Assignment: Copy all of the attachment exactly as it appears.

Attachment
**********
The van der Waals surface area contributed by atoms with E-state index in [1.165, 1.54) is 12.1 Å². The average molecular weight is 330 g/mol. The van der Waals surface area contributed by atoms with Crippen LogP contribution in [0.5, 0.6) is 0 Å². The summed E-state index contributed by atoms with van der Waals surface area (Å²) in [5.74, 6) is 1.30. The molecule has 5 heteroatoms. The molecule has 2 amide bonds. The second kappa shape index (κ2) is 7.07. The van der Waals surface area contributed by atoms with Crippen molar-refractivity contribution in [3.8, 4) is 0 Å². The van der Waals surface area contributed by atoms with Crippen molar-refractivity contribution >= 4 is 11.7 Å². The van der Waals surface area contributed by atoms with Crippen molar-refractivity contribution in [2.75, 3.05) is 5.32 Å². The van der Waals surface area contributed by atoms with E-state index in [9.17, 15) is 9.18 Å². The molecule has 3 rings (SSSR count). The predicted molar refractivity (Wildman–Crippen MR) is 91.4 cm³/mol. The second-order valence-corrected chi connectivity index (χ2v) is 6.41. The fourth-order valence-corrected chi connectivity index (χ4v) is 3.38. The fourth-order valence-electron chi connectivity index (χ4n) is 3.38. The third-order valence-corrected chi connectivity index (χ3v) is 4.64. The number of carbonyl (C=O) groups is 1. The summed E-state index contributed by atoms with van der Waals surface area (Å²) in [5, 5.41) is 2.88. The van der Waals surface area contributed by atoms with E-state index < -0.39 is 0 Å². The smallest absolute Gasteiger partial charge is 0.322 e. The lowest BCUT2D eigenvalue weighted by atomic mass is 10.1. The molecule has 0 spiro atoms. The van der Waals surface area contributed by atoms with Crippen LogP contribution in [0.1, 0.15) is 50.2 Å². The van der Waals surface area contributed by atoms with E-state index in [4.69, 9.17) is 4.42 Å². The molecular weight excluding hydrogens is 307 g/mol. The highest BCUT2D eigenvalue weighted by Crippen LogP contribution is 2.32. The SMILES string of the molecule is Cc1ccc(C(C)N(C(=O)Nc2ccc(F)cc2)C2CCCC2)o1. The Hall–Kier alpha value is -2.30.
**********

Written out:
The van der Waals surface area contributed by atoms with E-state index in [1.165, 1.54) is 12.1 Å². The average molecular weight is 330 g/mol. The van der Waals surface area contributed by atoms with Crippen LogP contribution in [0.5, 0.6) is 0 Å². The summed E-state index contributed by atoms with van der Waals surface area (Å²) in [5.74, 6) is 1.30. The molecule has 5 heteroatoms. The molecule has 2 amide bonds. The second kappa shape index (κ2) is 7.07. The van der Waals surface area contributed by atoms with Crippen molar-refractivity contribution in [3.8, 4) is 0 Å². The van der Waals surface area contributed by atoms with Crippen molar-refractivity contribution >= 4 is 11.7 Å². The van der Waals surface area contributed by atoms with Crippen molar-refractivity contribution in [2.75, 3.05) is 5.32 Å². The van der Waals surface area contributed by atoms with E-state index in [9.17, 15) is 9.18 Å². The molecule has 3 rings (SSSR count). The predicted molar refractivity (Wildman–Crippen MR) is 91.4 cm³/mol. The second-order valence-corrected chi connectivity index (χ2v) is 6.41. The fourth-order valence-corrected chi connectivity index (χ4v) is 3.38. The fourth-order valence-electron chi connectivity index (χ4n) is 3.38. The third-order valence-corrected chi connectivity index (χ3v) is 4.64. The number of carbonyl (C=O) groups is 1. The summed E-state index contributed by atoms with van der Waals surface area (Å²) in [5, 5.41) is 2.88. The van der Waals surface area contributed by atoms with E-state index < -0.39 is 0 Å². The smallest absolute Gasteiger partial charge is 0.322 e. The lowest BCUT2D eigenvalue weighted by atomic mass is 10.1. The molecule has 0 spiro atoms. The van der Waals surface area contributed by atoms with Crippen LogP contribution in [0.1, 0.15) is 50.2 Å². The van der Waals surface area contributed by atoms with E-state index in [4.69, 9.17) is 4.42 Å². The molecular weight excluding hydrogens is 307 g/mol. The highest BCUT2D eigenvalue weighted by Crippen LogP contribution is 2.32. The SMILES string of the molecule is Cc1ccc(C(C)N(C(=O)Nc2ccc(F)cc2)C2CCCC2)o1. The Hall–Kier alpha value is -2.30.